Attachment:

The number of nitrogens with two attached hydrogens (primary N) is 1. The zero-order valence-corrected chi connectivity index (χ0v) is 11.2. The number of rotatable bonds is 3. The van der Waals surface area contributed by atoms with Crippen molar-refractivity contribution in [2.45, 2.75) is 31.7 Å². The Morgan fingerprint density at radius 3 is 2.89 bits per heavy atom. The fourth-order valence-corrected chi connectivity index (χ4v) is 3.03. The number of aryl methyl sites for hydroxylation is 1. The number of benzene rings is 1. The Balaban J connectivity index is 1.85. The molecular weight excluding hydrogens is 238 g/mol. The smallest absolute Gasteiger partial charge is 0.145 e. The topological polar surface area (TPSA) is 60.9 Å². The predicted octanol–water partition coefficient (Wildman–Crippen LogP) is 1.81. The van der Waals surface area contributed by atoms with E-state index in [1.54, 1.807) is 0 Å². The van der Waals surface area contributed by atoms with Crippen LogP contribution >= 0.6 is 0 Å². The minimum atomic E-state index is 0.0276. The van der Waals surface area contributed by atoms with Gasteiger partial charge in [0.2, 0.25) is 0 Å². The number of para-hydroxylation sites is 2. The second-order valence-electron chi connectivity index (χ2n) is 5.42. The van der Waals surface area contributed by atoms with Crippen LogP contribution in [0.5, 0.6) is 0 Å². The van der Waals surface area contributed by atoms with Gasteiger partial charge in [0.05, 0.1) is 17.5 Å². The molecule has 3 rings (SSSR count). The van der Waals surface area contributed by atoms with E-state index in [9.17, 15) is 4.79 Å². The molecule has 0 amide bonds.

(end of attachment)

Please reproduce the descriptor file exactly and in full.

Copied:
The number of nitrogens with two attached hydrogens (primary N) is 1. The zero-order valence-corrected chi connectivity index (χ0v) is 11.2. The number of rotatable bonds is 3. The van der Waals surface area contributed by atoms with Crippen molar-refractivity contribution in [2.45, 2.75) is 31.7 Å². The Morgan fingerprint density at radius 3 is 2.89 bits per heavy atom. The fourth-order valence-corrected chi connectivity index (χ4v) is 3.03. The number of aryl methyl sites for hydroxylation is 1. The number of benzene rings is 1. The Balaban J connectivity index is 1.85. The molecular weight excluding hydrogens is 238 g/mol. The smallest absolute Gasteiger partial charge is 0.145 e. The topological polar surface area (TPSA) is 60.9 Å². The predicted octanol–water partition coefficient (Wildman–Crippen LogP) is 1.81. The van der Waals surface area contributed by atoms with E-state index in [1.54, 1.807) is 0 Å². The van der Waals surface area contributed by atoms with Crippen LogP contribution >= 0.6 is 0 Å². The minimum atomic E-state index is 0.0276. The van der Waals surface area contributed by atoms with Gasteiger partial charge in [0.2, 0.25) is 0 Å². The number of para-hydroxylation sites is 2. The second-order valence-electron chi connectivity index (χ2n) is 5.42. The van der Waals surface area contributed by atoms with Crippen LogP contribution in [0.5, 0.6) is 0 Å². The van der Waals surface area contributed by atoms with Gasteiger partial charge in [0.05, 0.1) is 17.5 Å². The molecule has 3 rings (SSSR count). The van der Waals surface area contributed by atoms with E-state index in [9.17, 15) is 4.79 Å². The molecule has 0 amide bonds.